Apple did eventually approve Trillian for the iPhone, 37 days later. Keep in mind, this is one of the stories that has a happy ending, in that the company was able to eventually sell the software. If Cerulean had been banking on revenue from a relatively quick approval process, the company would've been SOL.

The argument that Apple is protecting us from malware sounds good when the antagonist is a faceless spectre. What about Google, and Google Voice? Yes, there's now an HTML5-enabled workaround to use the app, but why was that necessary? (I don't buy the "carriers made us" argument). Even if you do, the list of companies large and small that have been impacted by Apple's highly questionable "approval" process is long and getting longer.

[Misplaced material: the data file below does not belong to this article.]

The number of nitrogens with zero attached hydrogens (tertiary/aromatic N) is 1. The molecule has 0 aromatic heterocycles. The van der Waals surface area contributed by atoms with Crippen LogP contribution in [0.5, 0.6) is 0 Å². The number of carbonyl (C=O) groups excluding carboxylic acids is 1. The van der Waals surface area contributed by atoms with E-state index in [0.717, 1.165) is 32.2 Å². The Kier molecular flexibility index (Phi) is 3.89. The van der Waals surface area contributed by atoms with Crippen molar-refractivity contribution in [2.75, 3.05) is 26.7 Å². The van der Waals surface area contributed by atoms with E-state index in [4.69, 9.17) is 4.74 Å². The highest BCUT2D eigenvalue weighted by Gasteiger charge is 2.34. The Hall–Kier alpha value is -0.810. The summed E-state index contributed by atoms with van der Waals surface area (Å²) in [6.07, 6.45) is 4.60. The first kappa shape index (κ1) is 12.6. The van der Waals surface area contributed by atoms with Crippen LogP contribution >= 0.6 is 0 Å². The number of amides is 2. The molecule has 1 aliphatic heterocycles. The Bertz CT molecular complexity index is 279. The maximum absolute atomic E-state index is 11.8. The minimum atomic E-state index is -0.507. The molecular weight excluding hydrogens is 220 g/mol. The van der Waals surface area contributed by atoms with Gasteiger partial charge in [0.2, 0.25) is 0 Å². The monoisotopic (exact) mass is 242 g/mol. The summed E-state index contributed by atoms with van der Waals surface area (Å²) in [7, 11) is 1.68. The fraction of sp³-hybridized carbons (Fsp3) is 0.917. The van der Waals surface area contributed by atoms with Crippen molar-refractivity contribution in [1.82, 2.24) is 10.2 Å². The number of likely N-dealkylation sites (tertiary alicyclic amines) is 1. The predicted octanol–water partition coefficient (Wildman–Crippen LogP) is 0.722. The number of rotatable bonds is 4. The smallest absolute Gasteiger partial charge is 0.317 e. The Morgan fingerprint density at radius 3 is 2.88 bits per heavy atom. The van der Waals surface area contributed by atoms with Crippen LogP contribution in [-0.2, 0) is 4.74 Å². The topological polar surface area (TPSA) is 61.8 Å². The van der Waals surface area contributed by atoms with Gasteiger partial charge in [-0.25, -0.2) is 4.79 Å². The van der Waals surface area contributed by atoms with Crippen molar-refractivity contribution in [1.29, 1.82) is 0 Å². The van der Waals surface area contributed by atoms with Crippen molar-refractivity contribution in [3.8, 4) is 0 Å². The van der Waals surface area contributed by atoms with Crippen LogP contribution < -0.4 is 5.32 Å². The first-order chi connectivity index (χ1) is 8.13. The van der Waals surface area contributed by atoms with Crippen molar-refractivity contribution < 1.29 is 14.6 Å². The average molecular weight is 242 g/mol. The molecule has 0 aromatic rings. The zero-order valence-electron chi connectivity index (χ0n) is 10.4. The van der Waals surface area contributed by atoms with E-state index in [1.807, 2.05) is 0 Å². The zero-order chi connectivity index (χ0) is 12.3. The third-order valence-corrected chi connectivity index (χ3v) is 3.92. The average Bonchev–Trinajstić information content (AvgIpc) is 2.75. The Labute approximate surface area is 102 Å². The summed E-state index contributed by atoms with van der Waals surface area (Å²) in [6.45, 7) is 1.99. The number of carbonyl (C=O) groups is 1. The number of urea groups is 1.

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So are we pretending that drivers in the new 64 bit versions of Windows 7 will install if they are not digitally signed by Microsoft?

Or is it only OK when Microsoft makes vendors submit their code for review?

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rapid1 replied on Mon, Feb 1 2010 12:08 PM

Yeah I agree more with gibbersome though. The general user may have dealt with Apple control in the iPhone, but the iPad may be a very different story. Plus the juvenile reaction method being used in the Google, Adobe issues is going to get nobody anywhere.

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JessicaW replied on Mon, Feb 1 2010 12:42 PM

Is this the iPad DEMO you are talking about?